posted by HotPatatta at 10:50 AM on July 11, 2007


I'd like to say that people learning Spanish make way too big a deal of the differences between Spanish in different countries. TV-Presenter Mexican is almost exactly like TV-Presenter Colombian is almost exactly like TV-Presenter Argentinian. And that is the Spanish you will be taught.

Ok, I exaggerate, they're not exactly alike but the differences are minor in the context of learning Spanish. Also, the regional variations in Mexican Spanish, for example, from the Border to Mexico City to Veracruz are greater to my ears than the differences between the TV-Presenter form of any two Latin-American countries.

I exempt the Spaniards from the above point. Their Spanish really is wierd and different. :)
posted by vacapinta at 11:08 AM on July 11, 2007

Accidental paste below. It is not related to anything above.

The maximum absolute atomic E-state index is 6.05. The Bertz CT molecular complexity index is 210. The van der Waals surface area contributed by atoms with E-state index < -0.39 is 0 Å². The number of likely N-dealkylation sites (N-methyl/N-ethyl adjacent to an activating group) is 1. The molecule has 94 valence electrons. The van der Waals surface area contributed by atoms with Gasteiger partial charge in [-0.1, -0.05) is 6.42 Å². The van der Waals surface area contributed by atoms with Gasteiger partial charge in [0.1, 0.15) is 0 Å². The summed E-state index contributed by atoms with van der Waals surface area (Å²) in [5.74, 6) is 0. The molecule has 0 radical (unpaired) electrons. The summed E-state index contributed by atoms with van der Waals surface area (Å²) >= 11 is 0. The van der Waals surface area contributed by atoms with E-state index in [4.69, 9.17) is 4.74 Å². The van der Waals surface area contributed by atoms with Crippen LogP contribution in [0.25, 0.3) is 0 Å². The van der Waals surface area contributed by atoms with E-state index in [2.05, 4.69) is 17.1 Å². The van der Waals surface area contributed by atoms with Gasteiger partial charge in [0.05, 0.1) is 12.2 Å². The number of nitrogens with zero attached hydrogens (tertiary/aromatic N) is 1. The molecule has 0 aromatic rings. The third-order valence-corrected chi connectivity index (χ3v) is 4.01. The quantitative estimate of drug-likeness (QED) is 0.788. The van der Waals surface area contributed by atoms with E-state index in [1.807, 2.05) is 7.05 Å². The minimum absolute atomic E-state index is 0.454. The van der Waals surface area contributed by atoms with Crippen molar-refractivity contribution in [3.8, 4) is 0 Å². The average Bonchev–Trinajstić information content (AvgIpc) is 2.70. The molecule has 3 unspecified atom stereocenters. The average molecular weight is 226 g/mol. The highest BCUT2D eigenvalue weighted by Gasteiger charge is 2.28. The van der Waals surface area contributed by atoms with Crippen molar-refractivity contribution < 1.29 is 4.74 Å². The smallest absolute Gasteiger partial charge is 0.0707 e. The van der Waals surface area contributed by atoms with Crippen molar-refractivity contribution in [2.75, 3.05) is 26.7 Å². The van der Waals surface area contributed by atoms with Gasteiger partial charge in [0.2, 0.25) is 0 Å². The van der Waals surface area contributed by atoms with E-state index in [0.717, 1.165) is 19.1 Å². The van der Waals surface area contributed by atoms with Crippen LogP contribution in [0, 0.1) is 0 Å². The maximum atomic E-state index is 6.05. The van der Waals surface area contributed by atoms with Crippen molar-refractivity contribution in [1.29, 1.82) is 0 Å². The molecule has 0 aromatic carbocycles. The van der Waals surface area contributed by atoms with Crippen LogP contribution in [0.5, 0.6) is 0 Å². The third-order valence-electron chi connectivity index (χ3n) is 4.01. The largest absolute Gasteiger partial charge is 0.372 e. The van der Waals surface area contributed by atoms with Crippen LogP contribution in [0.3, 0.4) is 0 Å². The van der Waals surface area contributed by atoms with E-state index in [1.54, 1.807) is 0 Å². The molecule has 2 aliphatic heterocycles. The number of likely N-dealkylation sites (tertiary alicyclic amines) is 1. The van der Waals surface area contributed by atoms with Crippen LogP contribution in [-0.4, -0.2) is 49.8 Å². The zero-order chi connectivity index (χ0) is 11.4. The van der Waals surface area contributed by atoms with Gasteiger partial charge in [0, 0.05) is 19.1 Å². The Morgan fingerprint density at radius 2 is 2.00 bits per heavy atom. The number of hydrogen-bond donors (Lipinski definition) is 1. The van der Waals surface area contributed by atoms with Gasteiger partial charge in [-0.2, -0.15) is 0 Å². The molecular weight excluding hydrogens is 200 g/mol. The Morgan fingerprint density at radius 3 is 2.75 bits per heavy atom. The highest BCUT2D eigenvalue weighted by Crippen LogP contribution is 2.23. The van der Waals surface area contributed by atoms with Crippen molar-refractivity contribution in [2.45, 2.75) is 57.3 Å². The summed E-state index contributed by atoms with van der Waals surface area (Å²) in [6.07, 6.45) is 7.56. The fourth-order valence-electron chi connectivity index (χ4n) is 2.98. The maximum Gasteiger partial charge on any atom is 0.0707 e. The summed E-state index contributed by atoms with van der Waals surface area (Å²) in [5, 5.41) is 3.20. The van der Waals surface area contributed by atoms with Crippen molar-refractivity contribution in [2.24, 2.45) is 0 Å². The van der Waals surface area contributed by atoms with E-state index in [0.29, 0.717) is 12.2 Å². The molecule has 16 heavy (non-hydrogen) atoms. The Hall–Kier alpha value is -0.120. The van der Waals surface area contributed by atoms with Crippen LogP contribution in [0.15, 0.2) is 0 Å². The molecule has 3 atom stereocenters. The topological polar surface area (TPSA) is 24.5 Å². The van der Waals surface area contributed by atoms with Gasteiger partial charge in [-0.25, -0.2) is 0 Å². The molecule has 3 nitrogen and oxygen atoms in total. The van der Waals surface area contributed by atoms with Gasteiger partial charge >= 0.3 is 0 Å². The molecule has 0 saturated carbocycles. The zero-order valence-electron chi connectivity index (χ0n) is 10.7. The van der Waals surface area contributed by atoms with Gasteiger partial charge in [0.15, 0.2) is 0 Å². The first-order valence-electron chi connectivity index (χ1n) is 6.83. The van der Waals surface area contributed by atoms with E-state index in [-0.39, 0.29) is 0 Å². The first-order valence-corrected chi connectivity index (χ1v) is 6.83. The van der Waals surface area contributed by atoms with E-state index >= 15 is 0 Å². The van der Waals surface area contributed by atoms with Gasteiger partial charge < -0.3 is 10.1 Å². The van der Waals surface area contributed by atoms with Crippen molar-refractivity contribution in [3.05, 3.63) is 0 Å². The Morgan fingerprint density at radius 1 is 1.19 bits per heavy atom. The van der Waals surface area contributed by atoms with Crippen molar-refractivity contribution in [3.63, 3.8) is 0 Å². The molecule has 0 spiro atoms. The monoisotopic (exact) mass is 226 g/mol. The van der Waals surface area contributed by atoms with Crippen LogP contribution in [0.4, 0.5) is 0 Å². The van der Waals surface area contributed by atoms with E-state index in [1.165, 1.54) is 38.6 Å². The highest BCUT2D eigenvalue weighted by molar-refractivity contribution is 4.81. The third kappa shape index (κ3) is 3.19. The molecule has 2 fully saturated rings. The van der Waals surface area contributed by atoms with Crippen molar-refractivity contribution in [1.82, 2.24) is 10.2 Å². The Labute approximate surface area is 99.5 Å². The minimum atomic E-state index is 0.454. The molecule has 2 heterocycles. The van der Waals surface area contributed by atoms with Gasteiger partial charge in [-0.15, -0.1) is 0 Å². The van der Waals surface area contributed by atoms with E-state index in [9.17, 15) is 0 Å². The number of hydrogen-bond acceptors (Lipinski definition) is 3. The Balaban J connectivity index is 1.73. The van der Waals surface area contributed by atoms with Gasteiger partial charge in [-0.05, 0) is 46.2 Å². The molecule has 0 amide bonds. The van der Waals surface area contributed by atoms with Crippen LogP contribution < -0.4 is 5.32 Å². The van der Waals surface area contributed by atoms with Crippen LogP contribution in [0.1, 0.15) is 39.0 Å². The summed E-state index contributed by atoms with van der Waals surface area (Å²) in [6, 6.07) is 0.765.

What kandinski said: there's no "neutral" spanish.
posted by signal at 11:13 AM on July 11, 2007


One tip from my past Spanish teacher was to make sure that every vowel sound only has one sound.

That is, in America, the "oh" sound is pronounced like "ough" in "bough" (almost having two distinct sounds, oh and ooo).


A vowel with two sounds is called a diphthong, as Aidan Kehoe mentioned in the first answer.
posted by ludwig_van at 11:48 AM on July 11, 2007


One other common gringo mistake: pronouncing spanish dipthongs as 2 sounds. For instance, "Dios" is 1 syllable, not 2.
posted by signal at 3:08 PM on July 11, 2007


One thing I've noticed in my own Spanish (Mexican-American) as opposed to my parents (Mexican) is I tend to slur some Spanish words, which sounds like an American accent. (Mexican) Spanish is cleaner, crisper, more smoothly lyrical to my ears than English. Sounds coming from the back of my mouth or getting "caught" in my teeth/sides of mouth make me sound American.

And of course the vowel thing is a biggies, nothing aggravates me more than English-speakers being taught that everything in Spanish ends in -ay.
posted by lychee at 6:51 PM on July 11, 2007


Thanks everyone. Just hearing some of you talk about the things you've struggled with yourselves brought up some salient points for me (my 'll' is not as crisp as it could be, for example). I've got plenty to work on now!
posted by bijou at 8:22 PM on July 11, 2007